In addition you can get two different outcomes for Bullet based on how you treat him and what collectibles you pick up – plus there’s a secret bunker you can only unlock on a second playthrough if you found two certain objects on your first trip, which reveals a lot more background information into the overall storyline. It might seem like a lot of effort for a little extra reward, but we can see ourselves having another crack at Blair Witch once we’ve wrapped our head around our first encounter - or maybe just blown up some zombies to lighten the mood a little…
- Dark and immersive
- Rich, twisted narrative
- Cool dog
- Slow exploration
- Progress can be tricky
- No real fear factor
Blair Witch Review (Xbox One)
Blair Witch offers up a nicely twisted and often immersive experience that tackles some bold issues at the same time as the evil lurking in those Maryland woods. Despite a few good jump scares, it’s a game that more surreal than scary, giving us our flashbacks to the likes of Jacob’s Ladder, and the gameplay can feel a little slow and predictable as a result.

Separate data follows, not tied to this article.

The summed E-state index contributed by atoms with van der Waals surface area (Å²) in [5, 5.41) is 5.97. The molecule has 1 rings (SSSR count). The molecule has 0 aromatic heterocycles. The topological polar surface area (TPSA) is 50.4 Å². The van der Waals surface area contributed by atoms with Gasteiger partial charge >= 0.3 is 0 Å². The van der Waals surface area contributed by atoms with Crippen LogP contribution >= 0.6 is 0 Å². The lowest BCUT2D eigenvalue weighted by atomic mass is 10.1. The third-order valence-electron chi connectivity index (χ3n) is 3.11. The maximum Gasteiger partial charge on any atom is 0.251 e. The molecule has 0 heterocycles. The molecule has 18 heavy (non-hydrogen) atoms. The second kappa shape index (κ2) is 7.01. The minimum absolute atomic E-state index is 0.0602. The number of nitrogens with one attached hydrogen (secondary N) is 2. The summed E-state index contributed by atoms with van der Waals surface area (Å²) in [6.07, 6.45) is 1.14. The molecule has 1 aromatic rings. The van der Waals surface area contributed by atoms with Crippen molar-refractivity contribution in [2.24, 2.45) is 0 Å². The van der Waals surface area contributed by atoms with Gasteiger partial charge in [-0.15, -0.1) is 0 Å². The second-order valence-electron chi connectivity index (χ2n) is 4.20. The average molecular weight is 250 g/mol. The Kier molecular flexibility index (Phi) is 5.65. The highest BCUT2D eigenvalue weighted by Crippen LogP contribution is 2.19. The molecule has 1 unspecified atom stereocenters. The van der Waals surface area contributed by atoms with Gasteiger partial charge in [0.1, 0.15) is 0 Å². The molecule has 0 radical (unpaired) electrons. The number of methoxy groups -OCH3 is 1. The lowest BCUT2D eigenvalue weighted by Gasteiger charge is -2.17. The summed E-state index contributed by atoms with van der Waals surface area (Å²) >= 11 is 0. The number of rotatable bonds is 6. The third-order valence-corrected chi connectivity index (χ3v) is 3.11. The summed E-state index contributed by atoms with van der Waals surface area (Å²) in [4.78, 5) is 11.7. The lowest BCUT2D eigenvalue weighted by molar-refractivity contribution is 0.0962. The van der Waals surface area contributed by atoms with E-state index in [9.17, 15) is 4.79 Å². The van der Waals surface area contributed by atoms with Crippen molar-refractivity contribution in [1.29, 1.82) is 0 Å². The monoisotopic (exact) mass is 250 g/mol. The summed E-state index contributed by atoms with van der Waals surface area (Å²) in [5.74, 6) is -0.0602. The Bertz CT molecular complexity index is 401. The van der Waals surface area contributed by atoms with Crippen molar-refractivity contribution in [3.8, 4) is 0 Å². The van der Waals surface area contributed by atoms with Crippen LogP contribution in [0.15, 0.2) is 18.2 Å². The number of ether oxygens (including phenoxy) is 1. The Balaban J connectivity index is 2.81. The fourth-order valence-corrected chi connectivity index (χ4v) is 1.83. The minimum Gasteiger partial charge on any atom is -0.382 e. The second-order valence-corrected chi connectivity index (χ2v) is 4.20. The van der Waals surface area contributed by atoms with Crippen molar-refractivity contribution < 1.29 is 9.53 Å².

The frequent darkness and rather samey-looking forests mean the visuals rarely sparkle in this console release, even with the 4K Enhanced/Pro versions, although a decent audio experience does help build up the atmosphere (notably if you’re brave enough to go with headphones in a darkened room).
Much like the recent film of the same name, Blair Witch isn’t likely to win many awards but if you’re after a good story and a dark, mind-melting adventure to enjoy at your own pace, it’s worth a look.